President Trump will say Wednesday that the U.S. considers Jerusalem the political capital of Israel, but the American embassy won’t move to the contested city anytime soon.
Administration officials told reporters Tuesday evening that Trump believes his afternoon speech, set for 1 p.m. at the White House, will recognize reality and won’t derail peace efforts by his son-in-law and adviser Jared Kushner.
One official said it will be “a matter of some years, it won’t be months, it won’t be quick” before the U.S. embassy moves from Tel Aviv, and that the capital designation does not recognize Israeli sovereignty in East Jerusalem.
“It will take some time to find a site, address security concerns, design a new facility, fund a new facility, and build it — so this is not an instantaneous process,” the official said.
Another official said the embassy may not be relocated before the end of Trump’s four-year term in office, which has about three years and one month remaining.
“As a practical matter, no embassy is constructed today anywhere in the world in shorter than three or four years — no embassy,” the second official said.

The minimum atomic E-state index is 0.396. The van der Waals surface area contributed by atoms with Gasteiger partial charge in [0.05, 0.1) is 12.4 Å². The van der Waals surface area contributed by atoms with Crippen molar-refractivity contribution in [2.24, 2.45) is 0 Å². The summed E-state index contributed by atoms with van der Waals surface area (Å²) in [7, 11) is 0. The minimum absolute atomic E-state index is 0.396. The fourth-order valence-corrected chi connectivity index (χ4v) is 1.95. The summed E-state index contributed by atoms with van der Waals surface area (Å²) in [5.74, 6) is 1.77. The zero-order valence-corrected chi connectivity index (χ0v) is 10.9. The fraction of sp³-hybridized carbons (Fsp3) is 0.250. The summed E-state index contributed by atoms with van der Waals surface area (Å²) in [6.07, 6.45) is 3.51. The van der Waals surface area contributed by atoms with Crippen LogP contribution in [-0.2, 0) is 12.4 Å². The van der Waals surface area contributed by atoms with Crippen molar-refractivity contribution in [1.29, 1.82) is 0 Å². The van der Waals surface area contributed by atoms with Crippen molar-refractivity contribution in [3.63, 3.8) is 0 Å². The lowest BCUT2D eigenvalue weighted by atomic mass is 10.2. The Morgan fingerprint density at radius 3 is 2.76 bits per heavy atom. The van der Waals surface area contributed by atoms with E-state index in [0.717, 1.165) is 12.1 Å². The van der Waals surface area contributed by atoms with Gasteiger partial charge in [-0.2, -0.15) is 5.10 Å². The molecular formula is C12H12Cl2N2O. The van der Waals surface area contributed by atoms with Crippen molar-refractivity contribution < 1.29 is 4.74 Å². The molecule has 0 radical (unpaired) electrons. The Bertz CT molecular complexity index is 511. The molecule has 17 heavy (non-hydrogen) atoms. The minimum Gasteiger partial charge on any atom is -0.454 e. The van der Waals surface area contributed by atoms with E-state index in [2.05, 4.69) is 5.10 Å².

In the meantime, Trump will sign waivers every six months for the 1995 Jerusalem Embassy Act, which requires a funding cut to the State Department unless the U.S. embassy moves or the president signs a waiver.
The second official told reporters he disagreed with a suggestion that the Trump administration could, if it wanted, simply create a new plaque for the U.S. consulate building in Jerusalem declaring it to be the embassy tomorrow.
“We don’t just put a plaque on a door and open a mission,” the official said. “There are major security, structural concerns and very strict guidelines anywhere in the world that have to be followed.”
Officials said declaring Jerusalem to be Israel's capital does not change U.S. views on other issues, such as the legality of Jewish settlements on land taken from Jordan in 1967.
Officials said Trump consulted many world leaders and that “he believed moving forward on the basis of an acknowledged truth” would be beneficial to a final resolution of the Israeli-Palestinian conflict by separating a symbolic issue.
“We are leaving space for the Palestinians for this peace process to move forward,” one of the officials said.
Another official suggested that Kushner’s peace efforts have achieved greater progress than publicly known.
“A lot of that progress is invisible,” the official said, and “will become known when the time is right.”
The officials expressed concern about the safety of Americans, amid fear of violent reactions across Muslim-majority countries, but did not describe in detail plans to mitigate risk.